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This house was, for many years, on permanent display in the Museum and is still fondly remembered by some of our visitors. As the displays changed it no longer fitted with the stories we were telling and so it was put into store. The house previously belonged to six sisters, the last of whom, Miss Edith Caroline Hitchcock, died at a great age in 1940 in Paignton.

Around the end of the 18th century good quality dolls' houses were being made but were used mainly to teach the art of housekeeping to the daughters of the wealthy. By about the time of Queen Victoria's accession, however, houses were becoming more common as playthings and were the product of cottage industries in the larger cities of England. Most of the furniture, on the other hand, was imported from France or Germany, where child labour was cheap and plentiful. Towards the end of the 19th century, factory-made dolls' houses flooded the market, but they were often poorly constructed, with thin walls and badly proportioned rooms.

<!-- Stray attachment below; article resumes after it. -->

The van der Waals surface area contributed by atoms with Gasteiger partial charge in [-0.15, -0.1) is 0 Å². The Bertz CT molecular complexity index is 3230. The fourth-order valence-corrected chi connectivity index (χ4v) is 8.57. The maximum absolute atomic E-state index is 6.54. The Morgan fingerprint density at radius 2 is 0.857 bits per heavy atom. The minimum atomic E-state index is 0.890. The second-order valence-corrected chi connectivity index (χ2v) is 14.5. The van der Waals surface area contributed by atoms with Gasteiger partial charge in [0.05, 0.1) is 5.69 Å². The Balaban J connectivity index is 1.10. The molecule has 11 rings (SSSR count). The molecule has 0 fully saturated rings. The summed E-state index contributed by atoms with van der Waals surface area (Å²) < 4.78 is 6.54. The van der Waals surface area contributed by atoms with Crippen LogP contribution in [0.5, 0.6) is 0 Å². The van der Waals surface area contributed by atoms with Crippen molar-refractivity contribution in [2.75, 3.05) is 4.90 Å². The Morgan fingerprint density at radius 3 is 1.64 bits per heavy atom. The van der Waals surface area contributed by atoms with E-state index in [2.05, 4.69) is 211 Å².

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This dolls' house is mid-Victorian and still has the original paper floor coverings. The furniture, mostly Continental, spans a period of several years, the earliest dated item being an almanac of 1843, and the latest being two French diaries of 1929. Note the early shower bath in the bedroom and the kitchen range made of wood instead of the usual tinplate. The various dolls were all made before 1860. 

Photographs of the dolls' house were taken by John Tomkins of Emberlense Productions.

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